I am currently stuck on this problem, it is from a very highly competitive contest and so it is highly difficult as well. Below is the statement:

There are 2 lists of integers with the same length. 
Pick an integer from each list and
calculate the absolute value of their sum. 
Return the minimum value for the value.

Example: list1 = [1, 2]; list2 = [-2, 3] => result = 0

Explanation : take 2 and -2

Can anyone help?

Problem Source: 2008 Vietnamese National Student Competition ("Kì thi học sinh giỏi quốc gia"), question 1

I know that there is a brute force solution, but I got Time Limit Exceed (TLE), which means this MUST be done with less than $O(n^2)$ time complexity.

  • $\begingroup$ Both Lists are already sorted or not? $\endgroup$
    – A. H.
    Jun 23, 2022 at 6:14
  • $\begingroup$ @user19121278 No. $\endgroup$ Jun 23, 2022 at 7:15
  • 2
    $\begingroup$ Please edit the question to credit the source and include all relevant information in the question -- we ask that you don't put clarifications in the comments, but edit the question so it reads well for someone who encounters it for the first time and so people don't need to read the comments. $\endgroup$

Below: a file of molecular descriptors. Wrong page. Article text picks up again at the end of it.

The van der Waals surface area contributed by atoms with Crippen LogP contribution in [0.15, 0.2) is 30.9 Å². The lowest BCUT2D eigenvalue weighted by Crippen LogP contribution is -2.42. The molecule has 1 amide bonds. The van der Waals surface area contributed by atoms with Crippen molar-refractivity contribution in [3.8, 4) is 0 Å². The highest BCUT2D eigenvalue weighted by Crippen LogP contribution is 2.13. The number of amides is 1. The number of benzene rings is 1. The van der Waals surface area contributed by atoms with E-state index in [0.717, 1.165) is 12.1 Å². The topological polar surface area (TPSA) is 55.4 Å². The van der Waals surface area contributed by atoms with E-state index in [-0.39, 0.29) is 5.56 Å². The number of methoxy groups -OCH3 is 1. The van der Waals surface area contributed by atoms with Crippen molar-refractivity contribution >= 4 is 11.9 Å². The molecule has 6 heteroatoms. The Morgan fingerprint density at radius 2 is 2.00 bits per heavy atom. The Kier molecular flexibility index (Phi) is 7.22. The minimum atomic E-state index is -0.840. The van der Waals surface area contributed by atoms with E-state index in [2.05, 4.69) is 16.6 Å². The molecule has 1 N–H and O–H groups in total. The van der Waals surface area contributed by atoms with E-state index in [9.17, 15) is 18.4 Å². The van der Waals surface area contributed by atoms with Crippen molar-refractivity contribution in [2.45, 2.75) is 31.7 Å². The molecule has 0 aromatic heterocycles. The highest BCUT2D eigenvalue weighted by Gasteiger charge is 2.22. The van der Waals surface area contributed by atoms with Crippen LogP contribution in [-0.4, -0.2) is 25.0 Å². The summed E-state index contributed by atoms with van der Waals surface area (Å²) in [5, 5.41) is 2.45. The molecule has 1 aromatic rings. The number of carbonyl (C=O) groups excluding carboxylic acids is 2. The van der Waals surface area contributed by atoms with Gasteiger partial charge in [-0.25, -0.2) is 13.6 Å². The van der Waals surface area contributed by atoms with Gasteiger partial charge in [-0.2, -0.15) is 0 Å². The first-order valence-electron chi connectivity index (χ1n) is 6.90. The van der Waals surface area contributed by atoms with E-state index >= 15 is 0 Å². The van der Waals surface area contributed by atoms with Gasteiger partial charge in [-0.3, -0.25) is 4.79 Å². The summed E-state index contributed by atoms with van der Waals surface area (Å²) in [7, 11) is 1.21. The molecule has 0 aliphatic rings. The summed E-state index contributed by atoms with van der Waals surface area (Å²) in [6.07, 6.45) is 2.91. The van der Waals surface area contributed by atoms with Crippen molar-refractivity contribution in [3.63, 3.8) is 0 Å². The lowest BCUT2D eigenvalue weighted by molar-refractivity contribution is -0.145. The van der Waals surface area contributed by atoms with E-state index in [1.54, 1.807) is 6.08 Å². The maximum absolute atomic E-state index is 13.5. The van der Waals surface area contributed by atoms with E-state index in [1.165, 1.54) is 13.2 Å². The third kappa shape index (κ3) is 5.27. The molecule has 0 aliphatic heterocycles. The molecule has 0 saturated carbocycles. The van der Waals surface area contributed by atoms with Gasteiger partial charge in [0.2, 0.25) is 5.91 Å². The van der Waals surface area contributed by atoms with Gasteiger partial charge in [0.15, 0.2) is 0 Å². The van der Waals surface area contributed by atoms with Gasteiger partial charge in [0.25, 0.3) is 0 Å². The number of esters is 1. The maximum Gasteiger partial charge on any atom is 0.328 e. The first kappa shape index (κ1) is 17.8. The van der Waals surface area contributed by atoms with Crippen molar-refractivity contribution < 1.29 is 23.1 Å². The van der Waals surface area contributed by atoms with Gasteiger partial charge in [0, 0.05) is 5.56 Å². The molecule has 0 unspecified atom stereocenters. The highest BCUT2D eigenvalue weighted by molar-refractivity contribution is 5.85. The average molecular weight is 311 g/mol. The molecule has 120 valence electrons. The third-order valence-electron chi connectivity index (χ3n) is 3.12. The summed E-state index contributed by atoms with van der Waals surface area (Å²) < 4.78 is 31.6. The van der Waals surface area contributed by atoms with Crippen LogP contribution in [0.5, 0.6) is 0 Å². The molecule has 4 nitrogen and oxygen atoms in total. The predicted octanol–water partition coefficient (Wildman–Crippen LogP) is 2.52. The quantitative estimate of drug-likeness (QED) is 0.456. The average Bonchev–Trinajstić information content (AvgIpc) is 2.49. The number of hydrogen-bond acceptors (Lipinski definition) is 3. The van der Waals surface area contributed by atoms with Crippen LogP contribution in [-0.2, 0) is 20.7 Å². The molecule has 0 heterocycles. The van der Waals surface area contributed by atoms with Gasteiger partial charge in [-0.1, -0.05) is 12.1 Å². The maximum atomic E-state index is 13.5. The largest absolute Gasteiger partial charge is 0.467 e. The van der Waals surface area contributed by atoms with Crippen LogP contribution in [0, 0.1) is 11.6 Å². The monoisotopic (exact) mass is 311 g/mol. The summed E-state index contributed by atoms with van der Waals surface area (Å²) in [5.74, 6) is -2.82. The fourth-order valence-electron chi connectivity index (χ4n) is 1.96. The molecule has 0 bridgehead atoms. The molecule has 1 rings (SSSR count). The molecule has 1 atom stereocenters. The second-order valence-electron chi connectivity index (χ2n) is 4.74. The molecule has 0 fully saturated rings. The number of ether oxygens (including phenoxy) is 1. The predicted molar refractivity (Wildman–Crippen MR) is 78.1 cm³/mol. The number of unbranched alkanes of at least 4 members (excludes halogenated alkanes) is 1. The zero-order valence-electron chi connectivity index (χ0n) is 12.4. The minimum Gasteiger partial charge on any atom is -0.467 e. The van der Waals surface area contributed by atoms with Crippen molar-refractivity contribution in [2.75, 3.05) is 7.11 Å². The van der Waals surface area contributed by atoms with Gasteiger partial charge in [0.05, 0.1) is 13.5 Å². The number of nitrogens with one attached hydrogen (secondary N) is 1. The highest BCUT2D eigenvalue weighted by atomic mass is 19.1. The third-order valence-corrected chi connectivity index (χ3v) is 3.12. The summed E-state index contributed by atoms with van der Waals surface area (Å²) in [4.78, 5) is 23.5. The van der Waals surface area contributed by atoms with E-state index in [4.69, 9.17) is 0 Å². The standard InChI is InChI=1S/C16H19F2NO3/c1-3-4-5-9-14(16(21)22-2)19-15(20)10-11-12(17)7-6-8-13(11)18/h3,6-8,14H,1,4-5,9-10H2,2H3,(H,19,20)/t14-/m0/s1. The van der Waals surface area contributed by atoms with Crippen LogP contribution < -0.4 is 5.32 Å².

– D.W.
    Jun 23, 2022 at 17:24

2 Answers 2


An $O(n\log n)$ solution:

Sort the second list. For every element of the first, let $e$, find the two elements just smaller and just larger than $-e$, by dichotomic search. Then keep the smallest absolute sum. It is possible that one of the two elements does not exist.

E.g. $-7,-3,4, 6$ vs. $-2,-1,4,9$.

$\begin{align}-7&\to4<7<9&\to2\\-3&\to-1<3<4&\to1\\4&\to.<-4<-2&\to2\\6&\to .<-6<-2&\to4\end{align}$

  • $\begingroup$ It is not impossible that an $O(n)$ solution exists, based on the "two-pointers" method. $\endgroup$
    – user16034
    Jun 23, 2022 at 12:20
  • $\begingroup$ I would bet on it is impossible (without further information). I would bet so will you bet. $\endgroup$
    – John L.
    Jun 23, 2022 at 21:17
  • $\begingroup$ @JohnL.: ooops, I silently assumed the two lists sorted for an $O(n)$ solution. $\endgroup$
    – user16034
    Jun 24, 2022 at 6:03

A solution that will often take not much more than n operations (but no guarantee):

  1. In constant time find the range of both arrays, like -7 .. 6 and -2 .. 9 in the example.
  2. Calculate the number of sums (16 in this case).
  3. Make a guess for the smallest absolute difference say 2 in this case.
  4. Create a hash table that lets you look up x div 2 (in this example) quickly, fill it with items from the second array.

Now look up the values from the first array. Say the first array had a value of -7, so you look up 2, 3 and 4 in the hash table. This would find values from 4 to 9, with an absolute value of the sum from 0 to 3. There’s a good chance to find the solution in linear time.


Your Answer

By clicking “Post Your Answer”, you agree to our terms of service and acknowledge you have read our privacy policy.

Not the answer you're looking for? Browse other questions tagged or ask your own question.